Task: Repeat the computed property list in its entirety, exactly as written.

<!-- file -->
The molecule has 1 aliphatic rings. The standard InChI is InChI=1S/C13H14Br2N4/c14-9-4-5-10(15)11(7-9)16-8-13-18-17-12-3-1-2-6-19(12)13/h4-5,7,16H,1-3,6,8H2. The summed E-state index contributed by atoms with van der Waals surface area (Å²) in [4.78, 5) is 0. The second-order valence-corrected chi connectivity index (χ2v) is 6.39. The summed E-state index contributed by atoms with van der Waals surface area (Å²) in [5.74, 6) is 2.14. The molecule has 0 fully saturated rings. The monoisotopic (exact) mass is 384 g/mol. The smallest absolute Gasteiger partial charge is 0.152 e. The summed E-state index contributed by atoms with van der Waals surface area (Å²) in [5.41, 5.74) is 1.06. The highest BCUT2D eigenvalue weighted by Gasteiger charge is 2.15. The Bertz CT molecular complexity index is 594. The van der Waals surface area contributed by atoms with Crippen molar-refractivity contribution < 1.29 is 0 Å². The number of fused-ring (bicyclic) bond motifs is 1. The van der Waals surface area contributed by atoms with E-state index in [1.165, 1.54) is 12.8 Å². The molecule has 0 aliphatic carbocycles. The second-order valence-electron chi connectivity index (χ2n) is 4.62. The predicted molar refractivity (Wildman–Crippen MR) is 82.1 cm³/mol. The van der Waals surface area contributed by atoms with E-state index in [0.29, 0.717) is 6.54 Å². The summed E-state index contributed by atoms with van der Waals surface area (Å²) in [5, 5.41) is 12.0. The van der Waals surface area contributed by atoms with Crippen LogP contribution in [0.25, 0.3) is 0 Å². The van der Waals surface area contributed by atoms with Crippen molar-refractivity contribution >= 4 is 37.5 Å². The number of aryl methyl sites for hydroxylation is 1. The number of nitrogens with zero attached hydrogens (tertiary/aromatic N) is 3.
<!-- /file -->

The molecule has 1 aliphatic rings. The standard InChI is InChI=1S/C13H14Br2N4/c14-9-4-5-10(15)11(7-9)16-8-13-18-17-12-3-1-2-6-19(12)13/h4-5,7,16H,1-3,6,8H2. The summed E-state index contributed by atoms with van der Waals surface area (Å²) in [4.78, 5) is 0. The second-order valence-corrected chi connectivity index (χ2v) is 6.39. The summed E-state index contributed by atoms with van der Waals surface area (Å²) in [5.74, 6) is 2.14. The molecule has 0 fully saturated rings. The monoisotopic (exact) mass is 384 g/mol. The smallest absolute Gasteiger partial charge is 0.152 e. The summed E-state index contributed by atoms with van der Waals surface area (Å²) in [5.41, 5.74) is 1.06. The highest BCUT2D eigenvalue weighted by Gasteiger charge is 2.15. The Bertz CT molecular complexity index is 594. The van der Waals surface area contributed by atoms with Crippen molar-refractivity contribution < 1.29 is 0 Å². The number of fused-ring (bicyclic) bond motifs is 1. The van der Waals surface area contributed by atoms with E-state index in [1.165, 1.54) is 12.8 Å². The molecule has 0 aliphatic carbocycles. The second-order valence-electron chi connectivity index (χ2n) is 4.62. The predicted molar refractivity (Wildman–Crippen MR) is 82.1 cm³/mol. The van der Waals surface area contributed by atoms with E-state index in [0.29, 0.717) is 6.54 Å². The summed E-state index contributed by atoms with van der Waals surface area (Å²) in [5, 5.41) is 12.0. The van der Waals surface area contributed by atoms with Crippen LogP contribution in [0.25, 0.3) is 0 Å². The van der Waals surface area contributed by atoms with Crippen molar-refractivity contribution >= 4 is 37.5 Å². The number of aryl methyl sites for hydroxylation is 1. The number of nitrogens with zero attached hydrogens (tertiary/aromatic N) is 3.